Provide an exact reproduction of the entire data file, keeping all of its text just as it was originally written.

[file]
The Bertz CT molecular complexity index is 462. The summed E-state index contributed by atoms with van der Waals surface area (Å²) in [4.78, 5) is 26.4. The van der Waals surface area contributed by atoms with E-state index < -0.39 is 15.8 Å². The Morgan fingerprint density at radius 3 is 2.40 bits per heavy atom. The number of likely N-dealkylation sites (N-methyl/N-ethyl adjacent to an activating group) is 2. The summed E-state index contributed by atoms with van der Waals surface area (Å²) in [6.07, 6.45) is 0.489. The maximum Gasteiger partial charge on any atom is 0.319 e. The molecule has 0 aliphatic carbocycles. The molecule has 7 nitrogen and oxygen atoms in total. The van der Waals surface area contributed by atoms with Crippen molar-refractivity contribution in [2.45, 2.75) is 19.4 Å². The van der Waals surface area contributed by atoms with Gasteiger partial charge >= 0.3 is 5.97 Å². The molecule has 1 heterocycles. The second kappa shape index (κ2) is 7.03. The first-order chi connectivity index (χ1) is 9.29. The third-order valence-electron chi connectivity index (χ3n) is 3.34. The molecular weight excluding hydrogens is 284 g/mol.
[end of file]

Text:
The Bertz CT molecular complexity index is 462. The summed E-state index contributed by atoms with van der Waals surface area (Å²) in [4.78, 5) is 26.4. The van der Waals surface area contributed by atoms with E-state index < -0.39 is 15.8 Å². The Morgan fingerprint density at radius 3 is 2.40 bits per heavy atom. The number of likely N-dealkylation sites (N-methyl/N-ethyl adjacent to an activating group) is 2. The summed E-state index contributed by atoms with van der Waals surface area (Å²) in [6.07, 6.45) is 0.489. The maximum Gasteiger partial charge on any atom is 0.319 e. The molecule has 0 aliphatic carbocycles. The molecule has 7 nitrogen and oxygen atoms in total. The van der Waals surface area contributed by atoms with Crippen molar-refractivity contribution in [2.45, 2.75) is 19.4 Å². The van der Waals surface area contributed by atoms with Gasteiger partial charge >= 0.3 is 5.97 Å². The molecule has 1 heterocycles. The second kappa shape index (κ2) is 7.03. The first-order chi connectivity index (χ1) is 9.29. The third-order valence-electron chi connectivity index (χ3n) is 3.34. The molecular weight excluding hydrogens is 284 g/mol.